Necessary Condition #3 - The Right Day-to-Day Operational Focus
By Charles Fifield, Senior Lecturer and Baylor Sales Coach
The sales function has probably the greatest single operating impact on the financial results of business. What business needs is a salesforce driven by productivity, effectiveness, and efficiency. Time is the most precious of resources. To say "time is money" understates the issue for time can often produce money, but money cannot produce time. How well salespersons manage their time is a crucial determinant in productivity outcomes. In 2009, Alexander Proudfoot Consulting Group, a worldwide recognized specialist management consultant in operational performance improvement for over 60 years, published its most recent sales productivity report. Alexander Proudfoot employs a unique Co-Venture methodology, which necessitates both client and consulting team involvement to analyze and achieve performance improvement. Participating corporate respondents included over 800 executives in 19 countries from publicly- and privately-held enterprises and a wide array of industry groups. Alexander Proudfoot's analysis of company sales operations begins with a time management review: perceptions, desires and realities. In stage one, salespeople are asked to give a realistic estimate of the time spent in six activity categories:
- Active selling
- Problem solving
- Non-value adding (downtime)
Salespeople are then asked to assess how much time they would objectively like to spend in each category to become more productive or effective. Finally, Alexander Proudfoot makes observations to assess how much actual time is devoted to each activity. The study's conclusions included two key time-management observations: On average, salespeople spent only 11% of their time actively selling to customers and just 20% of their time was devoted to prospecting and closing sales. (See Figure 1) Salespeople think they spend twice as much time actively selling to customers than they actually spend. (See Figure 2) In every business process, productivity leakages are inevitable. The 2009 Alexander Proudfoot research concluded, "If there's one central message from this study it is this: most sales functions are capable of significantly higher (productivity) performance - certainly 25 to 30% and perhaps as much as 50%." With this in mind, every sales organization and agent must challenge their current operational business practices to discover positive productivity opportunities and new habits or focus. The most powerful operational solutions to overcoming the constraints to salesperson productivity are contained in the answers to three questions:
- Working smarter - What day-to-day activities are currently being executed that otherwise could be allocated to active selling time, i.e., more interactions with qualified prospects?
- Working faster - What present activities could be regularly performed in less time and then converted into active selling time?
- Removing waste - What day-to-day activities could be removed because they add no value to my business?
The responses to these questions must then be prioritized by their projected positive productivity impact. Initiate the change process by starting with the one action that is projected to have the greatest positive impact and then methodically work through each of the others in descending order. The goal should be to improve the productivity outcome by at least 25% and more likely 50%. Assuming a recommended 50% improvement objective, continue with this productivity improvement process via quarterly reviews (at a minimum) until the goal is achieved. The time it takes to achieve the desired 50% improvement then becomes what is termed the "productivity half-life." Hence, the operational goal should be to be continuously improving by working smarter, working faster and consistently removing waste with the objective of achieving a 50% productivity gain every half-life period of time. In summary, the sales productivity improvement opportunities via better day-to-day operational focus and resulting executions are significant. To accomplish the desired changes will require a systemic or team approach due to the interdependent nature of the sales process in most organizations.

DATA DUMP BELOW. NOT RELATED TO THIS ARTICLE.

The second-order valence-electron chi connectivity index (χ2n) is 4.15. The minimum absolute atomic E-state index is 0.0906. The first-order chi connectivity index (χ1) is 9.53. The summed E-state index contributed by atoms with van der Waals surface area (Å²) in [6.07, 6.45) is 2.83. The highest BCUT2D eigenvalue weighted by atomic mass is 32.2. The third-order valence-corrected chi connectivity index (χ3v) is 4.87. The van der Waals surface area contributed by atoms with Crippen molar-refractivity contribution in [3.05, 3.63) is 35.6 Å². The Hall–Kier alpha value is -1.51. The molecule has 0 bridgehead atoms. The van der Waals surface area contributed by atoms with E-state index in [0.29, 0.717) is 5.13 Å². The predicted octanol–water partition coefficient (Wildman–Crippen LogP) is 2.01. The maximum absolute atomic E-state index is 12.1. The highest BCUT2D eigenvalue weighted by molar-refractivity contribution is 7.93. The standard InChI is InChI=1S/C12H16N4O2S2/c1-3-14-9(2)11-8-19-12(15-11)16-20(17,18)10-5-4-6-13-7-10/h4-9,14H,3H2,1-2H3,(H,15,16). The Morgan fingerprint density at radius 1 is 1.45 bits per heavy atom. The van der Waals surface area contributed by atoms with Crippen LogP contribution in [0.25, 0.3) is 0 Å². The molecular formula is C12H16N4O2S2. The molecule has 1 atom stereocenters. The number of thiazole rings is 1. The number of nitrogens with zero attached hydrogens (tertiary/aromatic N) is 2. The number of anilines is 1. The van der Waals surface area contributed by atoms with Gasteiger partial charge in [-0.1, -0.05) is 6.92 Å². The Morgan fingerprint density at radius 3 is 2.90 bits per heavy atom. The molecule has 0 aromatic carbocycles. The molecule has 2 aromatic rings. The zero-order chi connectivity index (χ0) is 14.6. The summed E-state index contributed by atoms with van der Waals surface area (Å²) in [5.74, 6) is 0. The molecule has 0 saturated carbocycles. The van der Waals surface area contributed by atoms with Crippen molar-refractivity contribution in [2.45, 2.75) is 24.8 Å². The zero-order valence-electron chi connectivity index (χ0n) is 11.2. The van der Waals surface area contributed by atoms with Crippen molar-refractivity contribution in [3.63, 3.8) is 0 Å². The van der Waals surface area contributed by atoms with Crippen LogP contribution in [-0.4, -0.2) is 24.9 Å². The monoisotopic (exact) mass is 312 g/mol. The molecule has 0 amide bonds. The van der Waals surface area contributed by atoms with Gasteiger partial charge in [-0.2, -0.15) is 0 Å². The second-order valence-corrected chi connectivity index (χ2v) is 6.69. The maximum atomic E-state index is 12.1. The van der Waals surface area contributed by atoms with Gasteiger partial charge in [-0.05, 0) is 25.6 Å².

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About The Author
Charles Fifield, MBA
Senior Lecturer and Baylor Sales Coach, Baylor University
Chuck Fifield is a Senior Lecturer for Baylor University's Hankamer School of Business, Marketing Department - Professional Sales and Communications and serves as the faculty consultant to Baylor's Sales Team and Uproar Music and Entertainment Group, a student managed business. He joined the faculty at Baylor University in 2001, where he has also taught in the Graduate Business School (Operations Management), the Management Department (Negotiations and Conflict Resolution) and the Economics Department (Principles of Macroeconomics). Chuck has taught or guest lectured at other Texas-based Universities in the fields of sales, international business, money and banking and finance/investments. Professor Fifield has conducted sales research and training for several organizations, including most recently State Farm Insurance. Prior to joining Baylor, Chuck was a financial consultant to businesses located throughout the U.S. for nearly thirty years. He owned and operated several financial service businesses in the fields of securities, real estate, oil and gas and insurance.